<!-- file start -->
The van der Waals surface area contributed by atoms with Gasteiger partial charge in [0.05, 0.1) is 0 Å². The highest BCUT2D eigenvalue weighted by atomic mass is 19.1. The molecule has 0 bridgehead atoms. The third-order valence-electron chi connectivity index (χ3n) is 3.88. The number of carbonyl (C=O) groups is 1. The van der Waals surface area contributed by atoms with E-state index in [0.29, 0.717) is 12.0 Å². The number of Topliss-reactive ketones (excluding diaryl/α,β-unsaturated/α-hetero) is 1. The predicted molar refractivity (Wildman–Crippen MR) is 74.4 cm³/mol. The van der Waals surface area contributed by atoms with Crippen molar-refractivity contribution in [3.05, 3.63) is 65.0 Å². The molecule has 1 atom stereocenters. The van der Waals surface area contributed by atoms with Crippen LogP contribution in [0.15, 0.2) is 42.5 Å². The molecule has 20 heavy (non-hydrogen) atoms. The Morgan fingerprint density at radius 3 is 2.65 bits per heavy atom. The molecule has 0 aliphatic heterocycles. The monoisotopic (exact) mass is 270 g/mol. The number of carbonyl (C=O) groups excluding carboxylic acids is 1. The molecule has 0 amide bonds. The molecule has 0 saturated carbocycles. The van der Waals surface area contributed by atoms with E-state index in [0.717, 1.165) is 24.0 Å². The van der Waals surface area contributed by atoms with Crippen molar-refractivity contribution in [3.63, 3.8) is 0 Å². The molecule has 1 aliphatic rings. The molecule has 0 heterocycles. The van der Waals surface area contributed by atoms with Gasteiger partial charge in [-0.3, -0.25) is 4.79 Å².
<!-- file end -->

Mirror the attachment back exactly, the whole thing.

The van der Waals surface area contributed by atoms with Gasteiger partial charge in [0.05, 0.1) is 0 Å². The highest BCUT2D eigenvalue weighted by atomic mass is 19.1. The molecule has 0 bridgehead atoms. The third-order valence-electron chi connectivity index (χ3n) is 3.88. The number of carbonyl (C=O) groups is 1. The van der Waals surface area contributed by atoms with E-state index in [0.29, 0.717) is 12.0 Å². The number of Topliss-reactive ketones (excluding diaryl/α,β-unsaturated/α-hetero) is 1. The predicted molar refractivity (Wildman–Crippen MR) is 74.4 cm³/mol. The van der Waals surface area contributed by atoms with Crippen molar-refractivity contribution in [3.05, 3.63) is 65.0 Å². The molecule has 1 atom stereocenters. The van der Waals surface area contributed by atoms with Crippen LogP contribution in [0.15, 0.2) is 42.5 Å². The molecule has 20 heavy (non-hydrogen) atoms. The Morgan fingerprint density at radius 3 is 2.65 bits per heavy atom. The molecule has 0 aliphatic heterocycles. The monoisotopic (exact) mass is 270 g/mol. The number of carbonyl (C=O) groups excluding carboxylic acids is 1. The molecule has 0 amide bonds. The molecule has 0 saturated carbocycles. The van der Waals surface area contributed by atoms with E-state index in [0.717, 1.165) is 24.0 Å². The van der Waals surface area contributed by atoms with Crippen molar-refractivity contribution in [3.63, 3.8) is 0 Å². The molecule has 1 aliphatic rings. The molecule has 0 heterocycles. The van der Waals surface area contributed by atoms with Gasteiger partial charge in [-0.3, -0.25) is 4.79 Å².